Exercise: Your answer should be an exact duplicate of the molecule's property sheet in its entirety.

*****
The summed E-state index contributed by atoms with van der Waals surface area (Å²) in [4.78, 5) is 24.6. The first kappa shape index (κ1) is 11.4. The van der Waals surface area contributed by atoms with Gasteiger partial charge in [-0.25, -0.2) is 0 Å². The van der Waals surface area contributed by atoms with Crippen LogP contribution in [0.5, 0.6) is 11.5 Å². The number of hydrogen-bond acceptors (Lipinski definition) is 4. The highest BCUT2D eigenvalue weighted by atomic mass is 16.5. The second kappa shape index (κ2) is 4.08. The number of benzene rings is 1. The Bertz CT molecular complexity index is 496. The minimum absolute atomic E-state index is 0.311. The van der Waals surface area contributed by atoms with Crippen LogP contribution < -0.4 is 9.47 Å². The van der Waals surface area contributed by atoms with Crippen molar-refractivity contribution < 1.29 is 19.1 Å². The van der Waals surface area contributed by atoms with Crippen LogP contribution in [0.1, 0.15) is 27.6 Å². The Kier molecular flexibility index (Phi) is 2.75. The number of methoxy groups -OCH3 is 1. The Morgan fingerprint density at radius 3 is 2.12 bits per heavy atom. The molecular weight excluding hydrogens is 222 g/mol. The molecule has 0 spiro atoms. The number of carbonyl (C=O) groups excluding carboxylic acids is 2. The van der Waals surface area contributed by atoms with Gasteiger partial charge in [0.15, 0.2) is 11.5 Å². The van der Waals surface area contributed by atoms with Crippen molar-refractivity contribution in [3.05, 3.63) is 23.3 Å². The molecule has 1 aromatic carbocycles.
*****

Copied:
The summed E-state index contributed by atoms with van der Waals surface area (Å²) in [4.78, 5) is 24.6. The first kappa shape index (κ1) is 11.4. The van der Waals surface area contributed by atoms with Gasteiger partial charge in [-0.25, -0.2) is 0 Å². The van der Waals surface area contributed by atoms with Crippen LogP contribution in [0.5, 0.6) is 11.5 Å². The number of hydrogen-bond acceptors (Lipinski definition) is 4. The highest BCUT2D eigenvalue weighted by atomic mass is 16.5. The second kappa shape index (κ2) is 4.08. The number of benzene rings is 1. The Bertz CT molecular complexity index is 496. The minimum absolute atomic E-state index is 0.311. The van der Waals surface area contributed by atoms with Crippen LogP contribution < -0.4 is 9.47 Å². The van der Waals surface area contributed by atoms with Crippen molar-refractivity contribution < 1.29 is 19.1 Å². The van der Waals surface area contributed by atoms with Crippen LogP contribution in [0.1, 0.15) is 27.6 Å². The Kier molecular flexibility index (Phi) is 2.75. The number of methoxy groups -OCH3 is 1. The Morgan fingerprint density at radius 3 is 2.12 bits per heavy atom. The molecular weight excluding hydrogens is 222 g/mol. The molecule has 0 spiro atoms. The number of carbonyl (C=O) groups excluding carboxylic acids is 2. The van der Waals surface area contributed by atoms with Gasteiger partial charge in [0.15, 0.2) is 11.5 Å². The van der Waals surface area contributed by atoms with Crippen molar-refractivity contribution in [3.05, 3.63) is 23.3 Å². The molecule has 1 aromatic carbocycles.